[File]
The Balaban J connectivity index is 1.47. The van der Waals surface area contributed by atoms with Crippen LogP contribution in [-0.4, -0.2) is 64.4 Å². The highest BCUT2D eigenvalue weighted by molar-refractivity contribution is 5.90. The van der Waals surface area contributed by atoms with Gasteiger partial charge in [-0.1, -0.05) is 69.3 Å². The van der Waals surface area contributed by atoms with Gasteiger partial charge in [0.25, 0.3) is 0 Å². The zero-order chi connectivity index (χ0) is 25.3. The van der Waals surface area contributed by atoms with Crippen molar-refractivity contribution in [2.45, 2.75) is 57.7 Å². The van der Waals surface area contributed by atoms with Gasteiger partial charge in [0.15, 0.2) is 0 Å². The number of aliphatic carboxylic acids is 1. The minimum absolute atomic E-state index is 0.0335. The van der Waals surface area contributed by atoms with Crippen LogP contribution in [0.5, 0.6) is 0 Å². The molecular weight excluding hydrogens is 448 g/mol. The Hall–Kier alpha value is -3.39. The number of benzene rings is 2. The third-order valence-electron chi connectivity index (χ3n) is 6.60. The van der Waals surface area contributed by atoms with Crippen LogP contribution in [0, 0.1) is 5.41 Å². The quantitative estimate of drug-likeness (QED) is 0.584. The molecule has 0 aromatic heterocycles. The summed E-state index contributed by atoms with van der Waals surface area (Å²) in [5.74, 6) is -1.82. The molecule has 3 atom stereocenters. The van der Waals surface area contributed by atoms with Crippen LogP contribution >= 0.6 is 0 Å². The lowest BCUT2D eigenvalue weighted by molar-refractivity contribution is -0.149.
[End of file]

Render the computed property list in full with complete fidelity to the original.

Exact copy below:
The Balaban J connectivity index is 1.47. The van der Waals surface area contributed by atoms with Crippen LogP contribution in [-0.4, -0.2) is 64.4 Å². The highest BCUT2D eigenvalue weighted by molar-refractivity contribution is 5.90. The van der Waals surface area contributed by atoms with Gasteiger partial charge in [-0.1, -0.05) is 69.3 Å². The van der Waals surface area contributed by atoms with Gasteiger partial charge in [0.25, 0.3) is 0 Å². The zero-order chi connectivity index (χ0) is 25.3. The van der Waals surface area contributed by atoms with Crippen molar-refractivity contribution in [2.45, 2.75) is 57.7 Å². The van der Waals surface area contributed by atoms with Gasteiger partial charge in [0.15, 0.2) is 0 Å². The number of aliphatic carboxylic acids is 1. The minimum absolute atomic E-state index is 0.0335. The van der Waals surface area contributed by atoms with Crippen LogP contribution in [0.5, 0.6) is 0 Å². The molecular weight excluding hydrogens is 448 g/mol. The Hall–Kier alpha value is -3.39. The number of benzene rings is 2. The third-order valence-electron chi connectivity index (χ3n) is 6.60. The van der Waals surface area contributed by atoms with Crippen LogP contribution in [0, 0.1) is 5.41 Å². The quantitative estimate of drug-likeness (QED) is 0.584. The molecule has 0 aromatic heterocycles. The summed E-state index contributed by atoms with van der Waals surface area (Å²) in [5.74, 6) is -1.82. The molecule has 3 atom stereocenters. The van der Waals surface area contributed by atoms with Crippen LogP contribution >= 0.6 is 0 Å². The lowest BCUT2D eigenvalue weighted by molar-refractivity contribution is -0.149.